IN THE end, the story lies in the silence, the same silence that follows any big pitch, a muted cacophony of collective hesitation, only this time far outlasting the crack of bat on ball, lasting not just the path from the mound to plate, but long into the night, through the final four outs of a pivotal Game 4, and the long walk back to a defeated clubhouse, and the homeward journeys of the red taillights disappearing down Packer Avenue to Broad Street and the interstates beyond.
It is the silence of defeat, but also of realization, that after 175 games played with no end in sight, the next one could be the last.
It arrived in a hurry last night, a roaring crowd snapped to a hush as Brad Lidge delivered an 0-1 fastball to Alex Rodriguez in the ninth inning. It never left, as Rodriguez laced a double to leftfield that gave the Yankees a one-run lead and jump-started a wild two-out rally that left the Phillies with a 7-4 loss and a 3-1 deficit in this best-of-seven World Series.
It was defeat in the cruelest of fashions, snatched from the jaws of victory, or at least a fighting chance at one, sealed by the Yankees' three-run rally off Lidge with two outs in the ninth inning of an eminently winnable game that could have tied the World Series at two games apiece.
Now, the Phillies find themselves in a position entirely foreign to the roster's current incarnation: Trailing three games-to-one, facing elimination, having to win three straight games - including two on the road - to preserve their dreams of a historic repeat.
"It's like the NCAA Tournament," reliever Chad Durbin said. "Win or go home. And I think we're all very aware of that."
They find themselves in this position thanks to a wild confluence of circumstances. It started with a game-tying solo home run by Pedro Feliz with two outs in the eighth inning, continued with Lidge quickly retiring the first two batters he faced in the ninth, then erupted with four straight batters reaching base.
For the previous 7 2/3 innings, they had tried doggedly to make up the ground they repeatedly ceded, watching in frustration as their rally attempts faltered.
Yankees ace CC Sabathia allowed three runs in 6 2/3 innings, but looked so beatable that the Phillies had to be disappointed when Yankees manager Joe Girardi removed him from the game after allowing a solo home run to Chase Utley with two outs in the seventh that pulled the Phillies within one.
The gargantuan lefthander allowed seven hits and walked three, providing more than enough opportunity for the Phillies to provide Joe Blanton with valuable run support. But they couldn't take full advantage, going 2-for-11 with runners in scoring position against Sabathia, including 0-for-3 in a fifth inning that was tailor-made for a rally. Jimmy Rollins led off that frame with a single up the middle, followed by a Shane Victorino walk, putting runners on first and second with no outs and Chase Utley and Ryan Howard due up. In a 6-1 victory in Game 1, Utley and Howard had combined for three extra-base hits against Sabathia. In the fourth inning last night, Howard had singled off him, later stealing second and scoring on a single by Feliz. Utley, meanwhile, had doubled off Sabathia in the first.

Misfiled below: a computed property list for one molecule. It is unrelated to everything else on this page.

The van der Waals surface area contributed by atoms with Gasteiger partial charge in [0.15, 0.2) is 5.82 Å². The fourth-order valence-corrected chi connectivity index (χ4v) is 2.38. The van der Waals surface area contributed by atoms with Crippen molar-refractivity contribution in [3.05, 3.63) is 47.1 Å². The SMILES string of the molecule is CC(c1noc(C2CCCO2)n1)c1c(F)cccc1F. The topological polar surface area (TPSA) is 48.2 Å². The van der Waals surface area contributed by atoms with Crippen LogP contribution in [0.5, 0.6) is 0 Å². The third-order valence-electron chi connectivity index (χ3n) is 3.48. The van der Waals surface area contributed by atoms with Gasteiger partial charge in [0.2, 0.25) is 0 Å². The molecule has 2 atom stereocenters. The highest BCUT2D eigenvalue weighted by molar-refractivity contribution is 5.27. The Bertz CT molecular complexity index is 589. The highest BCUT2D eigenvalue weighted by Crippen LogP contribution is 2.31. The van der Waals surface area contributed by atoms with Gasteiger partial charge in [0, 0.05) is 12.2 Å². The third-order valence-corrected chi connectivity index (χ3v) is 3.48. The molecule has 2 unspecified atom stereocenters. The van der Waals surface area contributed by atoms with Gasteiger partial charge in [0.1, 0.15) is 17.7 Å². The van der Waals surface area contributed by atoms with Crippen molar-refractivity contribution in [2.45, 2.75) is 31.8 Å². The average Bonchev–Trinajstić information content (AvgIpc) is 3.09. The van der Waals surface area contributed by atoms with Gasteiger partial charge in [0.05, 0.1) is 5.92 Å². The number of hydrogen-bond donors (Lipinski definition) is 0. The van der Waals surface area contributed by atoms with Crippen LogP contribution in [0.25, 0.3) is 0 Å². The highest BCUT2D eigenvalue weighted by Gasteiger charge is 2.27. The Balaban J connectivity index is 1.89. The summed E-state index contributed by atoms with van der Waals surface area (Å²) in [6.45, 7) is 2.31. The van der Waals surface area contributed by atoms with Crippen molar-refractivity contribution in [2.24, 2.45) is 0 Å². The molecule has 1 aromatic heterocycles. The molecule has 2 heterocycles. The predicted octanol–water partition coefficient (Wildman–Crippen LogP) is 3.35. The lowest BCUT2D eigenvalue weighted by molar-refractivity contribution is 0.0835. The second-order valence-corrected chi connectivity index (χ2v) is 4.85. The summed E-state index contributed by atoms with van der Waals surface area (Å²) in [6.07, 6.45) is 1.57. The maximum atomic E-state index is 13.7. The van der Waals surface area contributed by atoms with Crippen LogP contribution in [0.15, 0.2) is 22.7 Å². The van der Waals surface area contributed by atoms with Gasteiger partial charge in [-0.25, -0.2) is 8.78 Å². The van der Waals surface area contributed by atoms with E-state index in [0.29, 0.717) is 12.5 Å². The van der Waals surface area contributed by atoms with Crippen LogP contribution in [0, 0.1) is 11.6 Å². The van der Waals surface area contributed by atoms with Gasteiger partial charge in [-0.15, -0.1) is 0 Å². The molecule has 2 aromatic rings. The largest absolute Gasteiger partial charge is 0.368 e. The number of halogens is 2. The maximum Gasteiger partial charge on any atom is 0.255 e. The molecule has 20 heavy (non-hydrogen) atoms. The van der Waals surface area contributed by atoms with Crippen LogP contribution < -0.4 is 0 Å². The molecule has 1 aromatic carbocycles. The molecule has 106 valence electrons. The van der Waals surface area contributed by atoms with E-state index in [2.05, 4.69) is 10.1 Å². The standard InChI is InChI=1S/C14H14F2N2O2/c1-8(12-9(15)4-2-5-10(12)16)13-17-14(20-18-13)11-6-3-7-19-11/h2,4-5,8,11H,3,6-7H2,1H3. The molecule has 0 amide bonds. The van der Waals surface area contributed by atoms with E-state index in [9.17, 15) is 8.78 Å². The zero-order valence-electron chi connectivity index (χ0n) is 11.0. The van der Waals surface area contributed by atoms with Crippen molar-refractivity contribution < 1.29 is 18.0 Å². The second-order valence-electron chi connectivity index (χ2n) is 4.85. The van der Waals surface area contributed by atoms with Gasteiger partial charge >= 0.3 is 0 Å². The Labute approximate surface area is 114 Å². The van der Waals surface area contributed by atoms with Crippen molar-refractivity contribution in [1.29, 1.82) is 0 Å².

But both players popped out to shortstop, failing both to move the runners or drive them home. Jayson Werth then struck out to end the threat.
Nevertheless, Feliz' brief heroics in the eighth started the ballgame over at 0-0. And after Lidge retired the first two batters he faced, the Phillies seemed destined for a chance to seize an improbable victory in the ninth.
Instead, disaster struck.
With two outs, Johnny Damon hit a soft line drive to leftfield for a single. Then, after stealing second on Lidge's first pitch to Mark Teixeira, Damon alertly bolted for third, seeing the base left uncovered by Feliz, who was covering second. Lidge or catcher Carlos Ruiz failed to get over to third in time.
"That's the first time we've had it happen to us this year, but at the same time, somebody has got to be covering third base," manager Charlie Manuel said. "Usually, it's the catcher who tries to get down there."
With the go-ahead run on third base and two outs, things fell apart. After hitting Teixeira with a pitch, Lidge unleashed that fateful 0-1 fastball that Rodriguez laced into leftfield for a go-ahead double. Jorge Posada followed that with a two-run single to left.
Mariano Rivera handled the bottom of the ninth, and everybody left stunned.
"It's one of those I'm sure we'll think about for a minute," said Blanton, who allowed four runs in six innings. "This team is good at bouncing back. We don't take a whole lot of stuff and let it linger on. We'll be back ready tomorrow."
This is what today brings: Ace lefty Cliff Lee on the mound, not pitching to take a 3-2 series lead, but to stave off the end of the season. An hour after last night's game, Lidge tried his best to answer the repetitive questions hurled at him by a mob of media. The closer, familiar with adversity this season, did his best to keep his voice steady.
"For them to come out and have two really good ballgames here, it is tough," said Lidge, who had pitched four scoreless innings in the postseason before last night. "It's frustrating. We expect to play better here. That being said, there's not a whole lot we can do about it now. We're down three games to one and it's win or go home."